Double Fine’s Schafer: Games must “avoid self-censorship”

Monday, 7 February 2011 15:16 GMT By Johnny Cullen

Double Fine boss Tim Schafer has said that games should “avoid self-sensorship,” insisting that funnier games would come as a result if so.

“The thing that’s more important than anything else to my mind – whether it’s comedy or horror or anything else – is just the element of surprise,” Schafer told CVG.

“Anything entertaining to me has to have that, really. Like in horror, you’re underwater and then the floating head … it’s the same feeling as when you’re expecting one thing and then something else happens in a joke.”

Schafer continued: “I think that’s a very similar urge in comedy. It’s the essence of really fun entertainment to me. It’s gets into our puzzles, too – like, What does the player think is going to happen here? There’s a door and there’s a lock. That’s too obvious. What else can we do?’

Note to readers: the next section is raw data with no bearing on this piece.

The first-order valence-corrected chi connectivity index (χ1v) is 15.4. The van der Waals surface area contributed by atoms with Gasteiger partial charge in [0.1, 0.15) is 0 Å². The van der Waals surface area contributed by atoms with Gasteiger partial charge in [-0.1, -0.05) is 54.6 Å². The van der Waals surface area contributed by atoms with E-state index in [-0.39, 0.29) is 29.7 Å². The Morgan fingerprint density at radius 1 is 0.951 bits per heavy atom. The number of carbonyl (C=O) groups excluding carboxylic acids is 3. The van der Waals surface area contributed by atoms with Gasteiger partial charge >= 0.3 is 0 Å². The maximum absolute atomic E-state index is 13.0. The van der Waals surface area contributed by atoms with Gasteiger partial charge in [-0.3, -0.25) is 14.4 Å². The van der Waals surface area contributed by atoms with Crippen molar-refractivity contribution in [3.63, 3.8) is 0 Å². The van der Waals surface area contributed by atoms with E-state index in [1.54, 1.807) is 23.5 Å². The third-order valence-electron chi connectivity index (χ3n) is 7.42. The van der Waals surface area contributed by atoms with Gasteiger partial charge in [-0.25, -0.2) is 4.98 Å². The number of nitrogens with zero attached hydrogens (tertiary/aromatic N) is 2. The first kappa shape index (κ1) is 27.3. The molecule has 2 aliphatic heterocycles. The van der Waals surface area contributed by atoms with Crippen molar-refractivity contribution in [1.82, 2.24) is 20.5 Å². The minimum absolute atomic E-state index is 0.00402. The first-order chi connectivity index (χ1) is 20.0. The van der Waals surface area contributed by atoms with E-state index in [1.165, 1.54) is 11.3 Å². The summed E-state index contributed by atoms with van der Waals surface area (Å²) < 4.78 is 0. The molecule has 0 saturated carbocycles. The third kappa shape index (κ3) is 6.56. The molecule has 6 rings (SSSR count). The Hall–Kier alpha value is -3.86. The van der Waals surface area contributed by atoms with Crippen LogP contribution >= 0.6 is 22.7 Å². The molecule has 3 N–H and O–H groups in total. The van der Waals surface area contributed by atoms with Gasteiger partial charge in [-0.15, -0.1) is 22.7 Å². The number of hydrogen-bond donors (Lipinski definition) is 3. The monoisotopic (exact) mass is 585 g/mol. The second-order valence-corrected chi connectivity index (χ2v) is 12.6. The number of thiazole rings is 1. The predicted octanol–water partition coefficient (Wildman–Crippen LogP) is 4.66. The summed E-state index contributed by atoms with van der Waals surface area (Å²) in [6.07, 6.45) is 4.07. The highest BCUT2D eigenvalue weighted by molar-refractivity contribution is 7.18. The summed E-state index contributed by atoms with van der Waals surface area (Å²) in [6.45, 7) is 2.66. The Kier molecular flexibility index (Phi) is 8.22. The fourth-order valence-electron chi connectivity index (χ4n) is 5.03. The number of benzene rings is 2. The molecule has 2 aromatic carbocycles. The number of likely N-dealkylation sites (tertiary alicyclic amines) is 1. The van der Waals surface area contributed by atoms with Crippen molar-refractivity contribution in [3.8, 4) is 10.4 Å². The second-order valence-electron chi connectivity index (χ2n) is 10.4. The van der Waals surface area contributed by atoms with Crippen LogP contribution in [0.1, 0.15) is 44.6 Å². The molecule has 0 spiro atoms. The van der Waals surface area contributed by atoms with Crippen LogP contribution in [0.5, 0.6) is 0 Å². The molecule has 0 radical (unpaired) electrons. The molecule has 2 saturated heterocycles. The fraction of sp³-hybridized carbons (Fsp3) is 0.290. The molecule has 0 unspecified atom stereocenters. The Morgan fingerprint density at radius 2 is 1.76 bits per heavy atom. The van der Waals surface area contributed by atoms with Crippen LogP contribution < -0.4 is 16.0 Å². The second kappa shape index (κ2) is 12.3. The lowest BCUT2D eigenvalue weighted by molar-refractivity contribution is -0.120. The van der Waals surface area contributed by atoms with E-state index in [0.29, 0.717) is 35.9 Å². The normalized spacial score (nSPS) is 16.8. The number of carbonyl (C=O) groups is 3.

“The other thing is to avoid self-censorship. There are a lot of funny people in the games industry, and [they seem to] think of the funny thing, and then say: ‘No, I can’t do that. Let’s cut that out because someone might be bothered by that.’ I think if people censored themselves less there’d be a lot more funny stuff out there.”

Double Fine’s latest title, Stacking, releases this week on PSN and Xbox Live.

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